Standard definition has become the streaming default for YouTube users in Europe, a day after Netflix announced that it too would be trimming bitrates. The moves are a response to EU Commissioner Thierry Breton’s request Thursday that streaming platforms be mindful of the additional bandwidth demands as Europe faces lockdowns due to coronavirus, and people work from home in increasing numbers.
Users will still be able to switch to HD streams manually on YouTube, but they will default to SD. A spokesperson said: “While we have seen only a few usage peaks, we have measures in place to automatically adjust our system to use less network capacity. We are in ongoing conversations with the regulators (including Ofcom), governments and network operators all over Europe, and are making a commitment to temporarily default all traffic in the UK and the EU to Standard Definition.”
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YouTube did not put a timeframe on how long the change would last. Netflix said its measures would be in place for 30 days. Breton welcomed the move from YouTube, which comes after a meeting with Google CEO Sundar Pichai and YouTube CEO Susan Wojcicki. “I appreciate the strong responsibility that Mr Pichai and Mrs Wojcicki have demonstrated,” he said. “We will closely follow the evolution of the situation together.”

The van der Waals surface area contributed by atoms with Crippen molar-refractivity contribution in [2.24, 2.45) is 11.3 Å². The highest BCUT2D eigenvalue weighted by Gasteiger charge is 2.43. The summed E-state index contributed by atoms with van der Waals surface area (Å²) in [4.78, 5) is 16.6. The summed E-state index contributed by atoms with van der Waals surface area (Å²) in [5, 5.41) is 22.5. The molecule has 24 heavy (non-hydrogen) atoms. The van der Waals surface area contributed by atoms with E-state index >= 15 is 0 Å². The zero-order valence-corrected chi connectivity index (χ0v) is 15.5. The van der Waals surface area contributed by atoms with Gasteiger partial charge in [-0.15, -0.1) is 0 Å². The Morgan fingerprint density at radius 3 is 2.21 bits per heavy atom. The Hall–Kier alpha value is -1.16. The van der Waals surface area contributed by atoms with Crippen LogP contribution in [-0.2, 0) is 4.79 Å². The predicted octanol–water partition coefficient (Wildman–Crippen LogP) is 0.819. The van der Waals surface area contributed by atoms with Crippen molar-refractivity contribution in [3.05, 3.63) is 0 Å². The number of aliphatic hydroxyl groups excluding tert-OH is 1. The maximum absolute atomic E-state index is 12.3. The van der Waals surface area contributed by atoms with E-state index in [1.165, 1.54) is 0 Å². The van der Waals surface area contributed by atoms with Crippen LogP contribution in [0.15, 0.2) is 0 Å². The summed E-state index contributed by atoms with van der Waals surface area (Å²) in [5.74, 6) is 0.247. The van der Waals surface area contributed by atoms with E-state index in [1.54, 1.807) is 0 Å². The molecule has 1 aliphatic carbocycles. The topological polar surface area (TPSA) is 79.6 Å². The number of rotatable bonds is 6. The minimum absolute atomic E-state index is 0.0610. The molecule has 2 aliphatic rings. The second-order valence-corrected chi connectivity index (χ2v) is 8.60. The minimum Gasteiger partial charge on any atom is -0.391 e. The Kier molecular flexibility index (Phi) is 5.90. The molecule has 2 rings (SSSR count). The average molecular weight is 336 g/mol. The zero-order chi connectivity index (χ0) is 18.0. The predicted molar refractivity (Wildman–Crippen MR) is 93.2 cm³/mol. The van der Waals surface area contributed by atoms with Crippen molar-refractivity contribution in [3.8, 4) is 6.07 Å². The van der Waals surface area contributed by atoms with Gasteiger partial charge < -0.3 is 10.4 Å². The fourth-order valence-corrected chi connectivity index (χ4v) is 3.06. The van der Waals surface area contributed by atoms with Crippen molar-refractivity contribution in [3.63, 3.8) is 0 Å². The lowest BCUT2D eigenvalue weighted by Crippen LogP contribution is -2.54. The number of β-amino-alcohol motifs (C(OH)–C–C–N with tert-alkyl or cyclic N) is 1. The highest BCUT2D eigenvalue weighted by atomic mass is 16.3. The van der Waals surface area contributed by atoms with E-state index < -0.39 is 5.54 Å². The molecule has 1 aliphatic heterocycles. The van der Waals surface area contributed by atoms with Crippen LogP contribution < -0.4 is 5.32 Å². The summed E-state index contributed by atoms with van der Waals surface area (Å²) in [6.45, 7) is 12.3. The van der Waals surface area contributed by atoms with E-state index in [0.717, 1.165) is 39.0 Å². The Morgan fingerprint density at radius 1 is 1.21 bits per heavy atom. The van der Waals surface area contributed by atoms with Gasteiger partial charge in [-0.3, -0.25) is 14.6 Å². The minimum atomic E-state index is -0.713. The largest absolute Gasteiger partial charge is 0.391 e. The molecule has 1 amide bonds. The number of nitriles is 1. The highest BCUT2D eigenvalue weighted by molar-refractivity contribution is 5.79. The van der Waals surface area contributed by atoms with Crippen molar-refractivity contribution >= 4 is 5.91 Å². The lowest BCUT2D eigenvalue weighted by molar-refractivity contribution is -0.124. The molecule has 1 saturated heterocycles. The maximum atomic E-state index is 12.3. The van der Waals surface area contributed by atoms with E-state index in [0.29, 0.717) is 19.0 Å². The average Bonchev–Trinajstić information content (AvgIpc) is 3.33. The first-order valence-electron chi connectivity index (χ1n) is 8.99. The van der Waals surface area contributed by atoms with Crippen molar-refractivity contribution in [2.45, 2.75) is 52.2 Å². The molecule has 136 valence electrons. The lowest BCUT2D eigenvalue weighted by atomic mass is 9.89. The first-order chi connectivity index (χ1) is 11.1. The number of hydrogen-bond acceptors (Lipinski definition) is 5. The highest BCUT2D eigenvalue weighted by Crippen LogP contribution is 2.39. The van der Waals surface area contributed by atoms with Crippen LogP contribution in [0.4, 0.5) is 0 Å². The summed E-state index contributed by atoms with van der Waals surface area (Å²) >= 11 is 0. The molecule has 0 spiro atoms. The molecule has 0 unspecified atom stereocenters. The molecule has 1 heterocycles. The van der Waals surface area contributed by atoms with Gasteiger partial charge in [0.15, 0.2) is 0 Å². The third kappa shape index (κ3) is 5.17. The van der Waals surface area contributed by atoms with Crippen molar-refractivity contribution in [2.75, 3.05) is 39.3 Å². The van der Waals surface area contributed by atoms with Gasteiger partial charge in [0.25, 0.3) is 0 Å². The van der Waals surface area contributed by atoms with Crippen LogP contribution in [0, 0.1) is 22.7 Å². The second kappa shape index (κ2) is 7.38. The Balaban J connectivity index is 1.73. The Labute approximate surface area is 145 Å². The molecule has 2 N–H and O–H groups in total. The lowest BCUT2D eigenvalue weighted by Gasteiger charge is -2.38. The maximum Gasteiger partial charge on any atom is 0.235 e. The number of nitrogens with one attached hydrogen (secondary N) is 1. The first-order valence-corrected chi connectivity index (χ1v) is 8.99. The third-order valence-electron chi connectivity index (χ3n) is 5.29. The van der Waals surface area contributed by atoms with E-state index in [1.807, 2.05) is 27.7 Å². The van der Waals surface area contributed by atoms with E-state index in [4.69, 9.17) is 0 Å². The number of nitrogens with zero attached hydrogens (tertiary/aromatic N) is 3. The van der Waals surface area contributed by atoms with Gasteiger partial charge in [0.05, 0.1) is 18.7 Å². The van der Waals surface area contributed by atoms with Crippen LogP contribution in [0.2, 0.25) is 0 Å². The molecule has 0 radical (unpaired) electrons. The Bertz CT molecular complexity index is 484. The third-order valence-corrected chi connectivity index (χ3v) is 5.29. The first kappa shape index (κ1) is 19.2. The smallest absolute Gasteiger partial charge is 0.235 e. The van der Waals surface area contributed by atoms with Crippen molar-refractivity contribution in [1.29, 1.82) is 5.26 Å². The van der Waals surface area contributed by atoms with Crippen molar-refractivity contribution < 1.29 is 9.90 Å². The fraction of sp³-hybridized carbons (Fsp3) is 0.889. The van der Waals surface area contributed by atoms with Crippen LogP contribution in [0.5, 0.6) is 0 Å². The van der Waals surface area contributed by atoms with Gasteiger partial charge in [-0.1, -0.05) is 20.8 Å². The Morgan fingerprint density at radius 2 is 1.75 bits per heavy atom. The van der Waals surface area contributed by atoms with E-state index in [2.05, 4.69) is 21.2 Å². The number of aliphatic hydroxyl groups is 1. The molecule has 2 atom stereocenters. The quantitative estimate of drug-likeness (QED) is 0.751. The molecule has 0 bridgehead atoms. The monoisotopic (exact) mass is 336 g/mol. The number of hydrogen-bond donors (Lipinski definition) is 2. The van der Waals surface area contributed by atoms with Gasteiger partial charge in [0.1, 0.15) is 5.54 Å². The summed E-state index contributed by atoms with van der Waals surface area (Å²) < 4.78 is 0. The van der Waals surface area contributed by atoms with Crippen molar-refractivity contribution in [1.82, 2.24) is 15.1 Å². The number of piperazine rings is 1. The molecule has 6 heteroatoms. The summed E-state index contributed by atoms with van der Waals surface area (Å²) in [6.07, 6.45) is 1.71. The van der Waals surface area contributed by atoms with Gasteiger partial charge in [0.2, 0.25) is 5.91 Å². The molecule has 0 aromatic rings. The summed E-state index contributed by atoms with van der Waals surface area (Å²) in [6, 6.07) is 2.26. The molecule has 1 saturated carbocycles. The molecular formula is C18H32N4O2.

Data analysts at GlobalData welcomed the moves, but have suggested it now falls on videogame companies to follow suit. “Although video streaming represents the lion’s share of residential internet traffic in Europe, interactive online gaming is a substantially greater threat in network overload terms,” said GlobalData Tech Service Director Emma Mohr-McClune.
Service providers in the region have yet to seriously buckle under the pressure, but Mohr-McClune warns that demand will only grow. “All European telcos are now putting capacity boost and traffic management processes into place, as a response to the ongoing crisis, but there [sic] efforts will be hampered without an honest dialogue between OTTs, state bodies and the network services industry.”
It now remains to be seen whether similar steps will be taken in the US, where authorities have so far resisted nationwide shutdowns. California yesterday issued stay-at-home orders for its residents.
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